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10 Fun Facts About the Rose Bowl Parade (and Game) That Will Make You Want to See it in Person

The Rose Bowl parade and football game are annual Southern California New Year’s Day traditions, and they have been for the past 100+ years. It all happens in Pasadena, thanks to the efforts of the Tournament of Roses, and if you’ve never been, but have always wanted to go, here’s all you need to know.

Or, if you’d prefer to stay home and watch it on TV, the Rose Parade begins at 8am PT on Wednesday, January 1st, 2020, and will be broadcast on multiple TV channels here in Los Angeles, including KTLA, which will re-run the broadcast throughout the day.

Opening show of the Rose Parade, photo courtesy of the Tournament of Roses
Opening show of the Rose Parade, photo courtesy of the Tournament of Roses

Is it really called the Rose Bowl Parade?

If you want to get technical about it, the real name is The Rose Parade, and it’s hosted by the Pasadena Tournament of Roses, but in reality most people call it the Rose Bowl Parade, and it always precedes the NCAA College Football classic Rose Bowl Game, which takes place at the appropriately-named Rose Bowl Stadium.

What’s the parade route?

According to the Pasadena Tournament of Roses website, the parade route is 5.5 miles long, and begins on Orange Grove Blvd. After starting out going North on Orange Grove, all the floats, marching bands, and horses take a right on Colorado Blvd. and travel East until they hit Sierra Madre, at which point they turn left. They move at a fairly constant speed of 2.5 miles per hour.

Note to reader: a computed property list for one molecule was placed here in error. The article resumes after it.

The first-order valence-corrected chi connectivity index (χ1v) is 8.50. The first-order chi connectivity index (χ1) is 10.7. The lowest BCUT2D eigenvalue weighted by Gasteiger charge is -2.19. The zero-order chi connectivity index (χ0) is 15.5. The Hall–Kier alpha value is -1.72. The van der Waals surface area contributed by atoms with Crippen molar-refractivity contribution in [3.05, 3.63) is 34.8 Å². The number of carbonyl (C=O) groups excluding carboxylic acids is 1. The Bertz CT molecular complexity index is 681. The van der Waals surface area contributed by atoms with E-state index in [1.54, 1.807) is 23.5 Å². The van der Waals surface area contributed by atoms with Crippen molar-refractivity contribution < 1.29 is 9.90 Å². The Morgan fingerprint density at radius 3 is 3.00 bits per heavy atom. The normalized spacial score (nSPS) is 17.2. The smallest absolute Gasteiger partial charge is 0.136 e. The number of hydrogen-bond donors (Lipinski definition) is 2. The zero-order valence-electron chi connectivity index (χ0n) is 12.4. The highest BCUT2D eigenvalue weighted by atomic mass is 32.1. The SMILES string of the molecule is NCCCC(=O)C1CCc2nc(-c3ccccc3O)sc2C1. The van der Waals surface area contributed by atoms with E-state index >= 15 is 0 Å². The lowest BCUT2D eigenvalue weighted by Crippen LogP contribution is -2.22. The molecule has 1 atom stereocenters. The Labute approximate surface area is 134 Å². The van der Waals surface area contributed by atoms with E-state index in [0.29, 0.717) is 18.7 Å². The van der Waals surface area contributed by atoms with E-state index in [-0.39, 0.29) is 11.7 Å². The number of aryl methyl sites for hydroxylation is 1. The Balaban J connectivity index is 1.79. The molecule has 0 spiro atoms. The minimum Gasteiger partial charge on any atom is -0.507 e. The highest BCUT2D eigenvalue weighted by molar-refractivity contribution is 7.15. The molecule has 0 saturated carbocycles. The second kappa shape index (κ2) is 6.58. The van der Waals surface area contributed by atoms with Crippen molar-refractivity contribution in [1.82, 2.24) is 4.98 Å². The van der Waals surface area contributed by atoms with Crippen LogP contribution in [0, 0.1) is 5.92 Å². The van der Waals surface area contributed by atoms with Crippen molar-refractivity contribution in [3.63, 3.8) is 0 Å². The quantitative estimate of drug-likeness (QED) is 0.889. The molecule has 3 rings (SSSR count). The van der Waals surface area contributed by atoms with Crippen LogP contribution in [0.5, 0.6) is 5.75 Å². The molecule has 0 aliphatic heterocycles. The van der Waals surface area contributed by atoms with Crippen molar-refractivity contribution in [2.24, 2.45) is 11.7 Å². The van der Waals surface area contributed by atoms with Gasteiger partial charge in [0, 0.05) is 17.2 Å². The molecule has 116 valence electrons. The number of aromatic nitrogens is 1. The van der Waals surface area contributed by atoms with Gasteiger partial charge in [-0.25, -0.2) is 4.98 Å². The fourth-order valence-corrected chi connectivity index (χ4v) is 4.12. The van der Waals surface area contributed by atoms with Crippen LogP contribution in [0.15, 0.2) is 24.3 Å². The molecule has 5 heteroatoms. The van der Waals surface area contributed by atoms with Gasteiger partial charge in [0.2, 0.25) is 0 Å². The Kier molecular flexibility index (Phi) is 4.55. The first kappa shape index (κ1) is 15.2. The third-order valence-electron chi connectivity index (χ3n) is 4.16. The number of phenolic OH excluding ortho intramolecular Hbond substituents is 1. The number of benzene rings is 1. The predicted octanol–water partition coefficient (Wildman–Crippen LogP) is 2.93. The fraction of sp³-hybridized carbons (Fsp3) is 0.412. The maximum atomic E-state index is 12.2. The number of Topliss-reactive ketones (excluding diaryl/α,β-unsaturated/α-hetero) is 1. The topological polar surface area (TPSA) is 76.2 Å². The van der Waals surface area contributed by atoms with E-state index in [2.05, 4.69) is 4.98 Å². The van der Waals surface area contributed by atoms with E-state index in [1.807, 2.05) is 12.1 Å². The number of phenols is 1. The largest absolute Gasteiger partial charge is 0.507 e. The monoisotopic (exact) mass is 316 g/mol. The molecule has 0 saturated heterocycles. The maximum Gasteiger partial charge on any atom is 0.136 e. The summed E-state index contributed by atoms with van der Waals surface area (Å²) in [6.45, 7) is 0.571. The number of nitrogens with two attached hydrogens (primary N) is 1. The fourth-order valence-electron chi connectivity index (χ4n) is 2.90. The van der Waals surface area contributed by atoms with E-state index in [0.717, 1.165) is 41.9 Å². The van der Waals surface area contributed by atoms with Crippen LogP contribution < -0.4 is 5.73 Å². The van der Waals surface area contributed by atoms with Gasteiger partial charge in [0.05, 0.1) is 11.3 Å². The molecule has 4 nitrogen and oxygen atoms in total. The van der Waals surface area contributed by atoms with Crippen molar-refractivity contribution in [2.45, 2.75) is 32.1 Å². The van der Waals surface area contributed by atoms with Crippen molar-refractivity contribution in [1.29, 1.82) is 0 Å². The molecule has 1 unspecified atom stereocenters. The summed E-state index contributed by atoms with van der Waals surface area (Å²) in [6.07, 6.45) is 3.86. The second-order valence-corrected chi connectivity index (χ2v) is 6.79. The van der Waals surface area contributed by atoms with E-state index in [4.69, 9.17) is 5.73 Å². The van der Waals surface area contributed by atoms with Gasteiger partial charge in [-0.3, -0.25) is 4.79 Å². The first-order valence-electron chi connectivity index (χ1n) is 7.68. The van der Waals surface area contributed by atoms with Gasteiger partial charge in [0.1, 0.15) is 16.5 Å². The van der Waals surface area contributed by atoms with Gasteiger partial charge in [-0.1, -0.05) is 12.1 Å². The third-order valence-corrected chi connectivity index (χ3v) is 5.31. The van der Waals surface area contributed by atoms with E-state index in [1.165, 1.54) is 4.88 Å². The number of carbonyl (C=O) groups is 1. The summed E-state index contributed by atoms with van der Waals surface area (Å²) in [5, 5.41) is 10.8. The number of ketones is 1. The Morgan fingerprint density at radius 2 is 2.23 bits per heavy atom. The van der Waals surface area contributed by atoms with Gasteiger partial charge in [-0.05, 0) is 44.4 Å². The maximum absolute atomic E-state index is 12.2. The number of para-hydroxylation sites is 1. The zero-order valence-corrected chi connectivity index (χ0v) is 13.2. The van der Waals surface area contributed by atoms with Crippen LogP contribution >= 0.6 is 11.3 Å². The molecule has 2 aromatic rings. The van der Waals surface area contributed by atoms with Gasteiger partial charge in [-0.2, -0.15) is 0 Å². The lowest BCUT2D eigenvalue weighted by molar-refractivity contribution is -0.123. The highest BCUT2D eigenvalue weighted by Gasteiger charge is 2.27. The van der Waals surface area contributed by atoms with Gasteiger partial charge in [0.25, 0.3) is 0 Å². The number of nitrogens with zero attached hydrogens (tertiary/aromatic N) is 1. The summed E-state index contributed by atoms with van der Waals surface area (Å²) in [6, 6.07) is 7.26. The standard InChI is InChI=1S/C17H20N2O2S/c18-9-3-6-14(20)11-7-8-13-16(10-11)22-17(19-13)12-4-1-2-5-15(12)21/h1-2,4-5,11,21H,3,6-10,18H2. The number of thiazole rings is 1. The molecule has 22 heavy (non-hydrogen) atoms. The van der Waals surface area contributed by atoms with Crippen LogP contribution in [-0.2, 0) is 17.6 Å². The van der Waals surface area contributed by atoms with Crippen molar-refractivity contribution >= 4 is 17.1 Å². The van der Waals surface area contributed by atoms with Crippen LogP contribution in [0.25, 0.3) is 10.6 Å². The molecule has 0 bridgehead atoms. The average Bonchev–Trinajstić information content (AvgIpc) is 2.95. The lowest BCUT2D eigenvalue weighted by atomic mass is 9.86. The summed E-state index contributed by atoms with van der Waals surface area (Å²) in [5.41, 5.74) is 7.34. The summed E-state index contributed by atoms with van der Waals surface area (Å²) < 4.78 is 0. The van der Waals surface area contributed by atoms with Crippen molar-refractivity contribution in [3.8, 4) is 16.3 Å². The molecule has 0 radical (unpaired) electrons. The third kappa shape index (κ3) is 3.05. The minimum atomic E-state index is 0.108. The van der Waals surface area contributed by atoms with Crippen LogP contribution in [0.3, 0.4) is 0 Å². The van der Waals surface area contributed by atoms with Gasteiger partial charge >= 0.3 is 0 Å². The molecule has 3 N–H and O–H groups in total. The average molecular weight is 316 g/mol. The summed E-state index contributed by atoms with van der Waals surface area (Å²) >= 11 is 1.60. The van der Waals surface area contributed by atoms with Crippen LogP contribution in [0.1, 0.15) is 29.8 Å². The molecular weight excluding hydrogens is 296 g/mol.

How early do I need to get there to get a seat on the sidewalk?

Viewing the parade from the sidewalk along the route is one of the fantastic Winter traditions we have in Southern California. Rules state that sidewalk spots are first come, first served, and that you can only hold a spot on the sidewalk starting at 12pm on December 31st. And while it may not be snowing here, it still gets cold at night, so if you plan to camp out overnight to get a good spot, then you’ll need to dress warmly.

Did you say “Camp Out”?

Yes, many spots along the sidewalk, especially closest to the corner of Orange Grove and Colorado Blvd (or, as we call it: the Norton Simon corner), are super popular and you’ll need to get there the day before to be sure you have a spot for viewing the parade, although you can try arriving at 5am and see what’s available. We’re told by some insiders that if you choose a spot towards the end of the parade route, you can sleep in a bit and arrive closer to 8am.

Extraordinaire Trophy winner, sponsored by The UPS Store, Inc. Photo courtesy of the Tournament of Roses
Extraordinaire Trophy winner, sponsored by The UPS Store, Inc., photo courtesy of the Tournament of Roses

Is the Rose Parade Family-Friendly?

“Yes, and…” is the answer. It is absolutely Family-Friendly, and can be a super fun day for people of all ages, but it might not be right for your kids – and only you can know that for sure.

We spoke with Leigh Gluck, a member of the Tournament of Roses who’s been volunteering for 20 years, who also happens to be a Mom, and she gave us the Parent Perspective: